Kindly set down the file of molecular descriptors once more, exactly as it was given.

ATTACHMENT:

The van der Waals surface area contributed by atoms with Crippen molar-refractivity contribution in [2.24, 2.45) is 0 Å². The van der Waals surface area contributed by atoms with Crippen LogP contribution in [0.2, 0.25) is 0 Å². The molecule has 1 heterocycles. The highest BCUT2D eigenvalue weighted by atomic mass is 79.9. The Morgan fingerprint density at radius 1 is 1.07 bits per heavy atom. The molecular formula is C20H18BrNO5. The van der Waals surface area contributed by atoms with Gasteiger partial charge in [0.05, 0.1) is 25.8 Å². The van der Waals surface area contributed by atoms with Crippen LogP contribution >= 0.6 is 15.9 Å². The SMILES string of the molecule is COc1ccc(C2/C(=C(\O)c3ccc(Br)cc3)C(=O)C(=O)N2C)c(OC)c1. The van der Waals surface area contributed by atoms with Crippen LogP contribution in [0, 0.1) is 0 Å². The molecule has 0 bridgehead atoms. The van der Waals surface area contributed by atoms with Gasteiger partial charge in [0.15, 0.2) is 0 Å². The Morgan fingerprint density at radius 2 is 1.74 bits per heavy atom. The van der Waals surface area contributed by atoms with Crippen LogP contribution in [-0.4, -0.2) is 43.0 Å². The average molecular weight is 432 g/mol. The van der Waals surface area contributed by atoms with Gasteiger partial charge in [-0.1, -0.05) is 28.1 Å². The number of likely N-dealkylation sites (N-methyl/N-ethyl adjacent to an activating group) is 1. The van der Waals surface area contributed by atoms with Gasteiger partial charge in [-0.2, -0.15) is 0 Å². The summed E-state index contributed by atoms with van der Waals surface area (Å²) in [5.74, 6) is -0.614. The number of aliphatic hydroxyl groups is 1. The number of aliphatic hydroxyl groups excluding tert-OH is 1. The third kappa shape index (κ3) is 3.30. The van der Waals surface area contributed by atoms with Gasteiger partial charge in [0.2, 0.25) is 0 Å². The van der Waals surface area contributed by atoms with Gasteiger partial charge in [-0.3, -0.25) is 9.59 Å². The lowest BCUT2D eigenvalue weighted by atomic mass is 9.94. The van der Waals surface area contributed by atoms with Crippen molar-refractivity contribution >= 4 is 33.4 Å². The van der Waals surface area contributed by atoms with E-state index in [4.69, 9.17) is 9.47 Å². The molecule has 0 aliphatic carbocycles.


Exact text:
The van der Waals surface area contributed by atoms with Crippen molar-refractivity contribution in [2.24, 2.45) is 0 Å². The van der Waals surface area contributed by atoms with Crippen LogP contribution in [0.2, 0.25) is 0 Å². The molecule has 1 heterocycles. The highest BCUT2D eigenvalue weighted by atomic mass is 79.9. The Morgan fingerprint density at radius 1 is 1.07 bits per heavy atom. The molecular formula is C20H18BrNO5. The van der Waals surface area contributed by atoms with Gasteiger partial charge in [0.05, 0.1) is 25.8 Å². The van der Waals surface area contributed by atoms with Crippen LogP contribution >= 0.6 is 15.9 Å². The SMILES string of the molecule is COc1ccc(C2/C(=C(\O)c3ccc(Br)cc3)C(=O)C(=O)N2C)c(OC)c1. The van der Waals surface area contributed by atoms with Crippen LogP contribution in [0, 0.1) is 0 Å². The molecule has 0 bridgehead atoms. The van der Waals surface area contributed by atoms with Gasteiger partial charge in [0.15, 0.2) is 0 Å². The Morgan fingerprint density at radius 2 is 1.74 bits per heavy atom. The van der Waals surface area contributed by atoms with Crippen LogP contribution in [-0.4, -0.2) is 43.0 Å². The average molecular weight is 432 g/mol. The van der Waals surface area contributed by atoms with Gasteiger partial charge in [-0.1, -0.05) is 28.1 Å². The number of likely N-dealkylation sites (N-methyl/N-ethyl adjacent to an activating group) is 1. The van der Waals surface area contributed by atoms with Gasteiger partial charge in [-0.2, -0.15) is 0 Å². The summed E-state index contributed by atoms with van der Waals surface area (Å²) in [5.74, 6) is -0.614. The number of aliphatic hydroxyl groups is 1. The number of aliphatic hydroxyl groups excluding tert-OH is 1. The third kappa shape index (κ3) is 3.30. The van der Waals surface area contributed by atoms with Gasteiger partial charge in [0.2, 0.25) is 0 Å². The van der Waals surface area contributed by atoms with Gasteiger partial charge in [-0.3, -0.25) is 9.59 Å². The lowest BCUT2D eigenvalue weighted by atomic mass is 9.94. The van der Waals surface area contributed by atoms with Crippen molar-refractivity contribution >= 4 is 33.4 Å². The van der Waals surface area contributed by atoms with E-state index in [4.69, 9.17) is 9.47 Å². The molecule has 0 aliphatic carbocycles.